To be the proximate cause,(1) the defendant’s actions must have been the “cause in fact” of the plaintiff’s harm, AND (2) the “legally cognizable cause” of the harm suffered.[9]

 

  • Cause in Fact

 

Causation-in-fact concerns whether the defendant actually caused the harm.[10] Maryland courts use two tests to determine whether a defendant’s actions were the cause in fact of a plaintiff’s injury: the “but for” test and the “substantial factor” test.

 

The but for test is used when a single act of negligence allegedly caused the plaintiff’s harm. Under the but for test, “-fact is found when the injury would not have occurred absent or ‘but for’ the defendant’s negligent act.”[11] For example, suppose a defendant negligently runs a red light and collides with a driver (“Good Driver”) who was lawfully crossing the intersection. It could be said that the collision with Good Driver would not have occurred but for the defendant running the red light.

 

The substantial factor test is used when two or more independent acts of negligence supposedly caused the injury. Maryland courts provide that “causation-in-fact may be found if it is ‘more likely than not’ that the defendant’s conduct was a substantial factor in producing the plaintiff’s injuries.”[12]

 

  • Legally cognizable cause

 

In addition to being the cause in fact, courts require that the defendant’s negligent act be the legally cognizable cause. Taken at face value, the words “legally cognizable cause” make little sense. However, if you examine the court’s explanation of the phrase, you will find that it simply means that the harm caused must have been foreseeable.[13] Thus, if the harm caused by the negligent act was highly extraordinary, the court will not attribute liability to the defendant.

 

Summary:

 

If you, the plaintiff who was rear-ended, can provide credible evidence – even if it is only testimonial evidence – that the trailing driver was following too close, you can use Maryland’s tailgating statute to show that there was a duty and that it was breached. The plaintiff will also need to provide evidence of his injuries, and show that the trailing driver’s negligence was the proximate cause of his injuries. To satisfy the proximate cause requirement, the plaintiff will need to show the following:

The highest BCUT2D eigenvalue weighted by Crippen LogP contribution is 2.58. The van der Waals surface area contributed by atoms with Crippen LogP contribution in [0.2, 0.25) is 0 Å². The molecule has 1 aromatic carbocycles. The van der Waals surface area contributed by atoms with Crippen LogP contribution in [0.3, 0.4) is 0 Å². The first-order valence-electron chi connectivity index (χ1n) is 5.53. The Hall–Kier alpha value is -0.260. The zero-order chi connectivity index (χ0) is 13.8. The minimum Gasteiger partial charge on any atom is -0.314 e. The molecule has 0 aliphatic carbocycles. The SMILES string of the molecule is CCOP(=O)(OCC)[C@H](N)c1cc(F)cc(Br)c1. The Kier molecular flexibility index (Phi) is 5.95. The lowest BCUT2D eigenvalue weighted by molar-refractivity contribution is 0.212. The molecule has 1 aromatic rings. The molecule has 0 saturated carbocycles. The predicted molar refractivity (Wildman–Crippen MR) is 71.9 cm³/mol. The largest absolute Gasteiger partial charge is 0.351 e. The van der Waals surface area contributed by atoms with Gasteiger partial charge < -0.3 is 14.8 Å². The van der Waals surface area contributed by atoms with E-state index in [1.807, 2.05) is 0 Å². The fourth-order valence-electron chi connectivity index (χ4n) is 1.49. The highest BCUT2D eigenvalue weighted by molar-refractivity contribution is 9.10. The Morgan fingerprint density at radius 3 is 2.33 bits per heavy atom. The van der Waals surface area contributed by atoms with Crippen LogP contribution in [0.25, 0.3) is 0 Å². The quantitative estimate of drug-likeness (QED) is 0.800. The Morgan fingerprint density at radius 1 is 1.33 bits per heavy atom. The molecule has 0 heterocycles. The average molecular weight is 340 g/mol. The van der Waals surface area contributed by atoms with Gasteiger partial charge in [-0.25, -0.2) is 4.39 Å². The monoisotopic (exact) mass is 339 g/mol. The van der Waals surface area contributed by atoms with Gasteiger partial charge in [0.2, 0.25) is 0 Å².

1. His injuries would not have occurred but for the defendant carelessly trailing him too closely, and
  2. His injuries were a foreseeable result of the defendant’s negligent conduct

 

NOTE: There are two topics that where discussed here but will be discussed in future publications.

  1. Maryland law prohibits recovery to a plaintiff whose own acts of negligence contributed to his injuries unless the defendant had the last clear chance to avoid the harm to the plaintiff. Thus, contributory negligence will likely be a defense that the defendant will raise as a means of escaping liability for his careless actions.

 

So, in next month’s publication, we will discuss the contributory negligence defense and how a plaintiff may be able to obtain justice by countering that defense. 

 

  1. Also, the doctrine of res ipsa loquitor (“RIL”) does not apply in this case since rear-end collisions involving two moving vehicles may or may not involve negligence.[14] We’ll discuss RIL in future publications as well.

 

 

 

[1] E.g., Schultz v. Bank of Am., 990 A.2d 1078, 1086 (Md. 2010) (citing the four elements of negligence).

[2] E.g., Doe v. Pharmacia & Upjohn Co., 879 A.2d 1088, 1092 (2005) (providing that the threshold question is whether there was a duty owed).

[3] MD Code Ann., Transp., § 21-310 (LexisNexis 2013).

[4] Id.

[5] Brooks v. Lewin Realty, 835 A.2d 616, 620-621 (Md. 2003).

[6] Id. at 621.

[7] Sieland v. Gallo, 71 A.2d 45 (Md. 1950) (providing “[a]s to how closely one automobile should follow another depends upon the circumstances of each case, namely, the speed of such vehicles, the amount of traffic, and the condition of the highway”).

[8] Brehm v. Lorenz, 112 A.2d 475 (Md. 1955).

[9] Pittway Corp. v. Collins, 973 A.2d 771, 786-792 (Md. 2009).

[10] Id.

[11] Id.

[12] Id.

[13] Id.

[14] Brehm v. Lorenz, 112 A.2d 475, 508-509 (Md. 1955).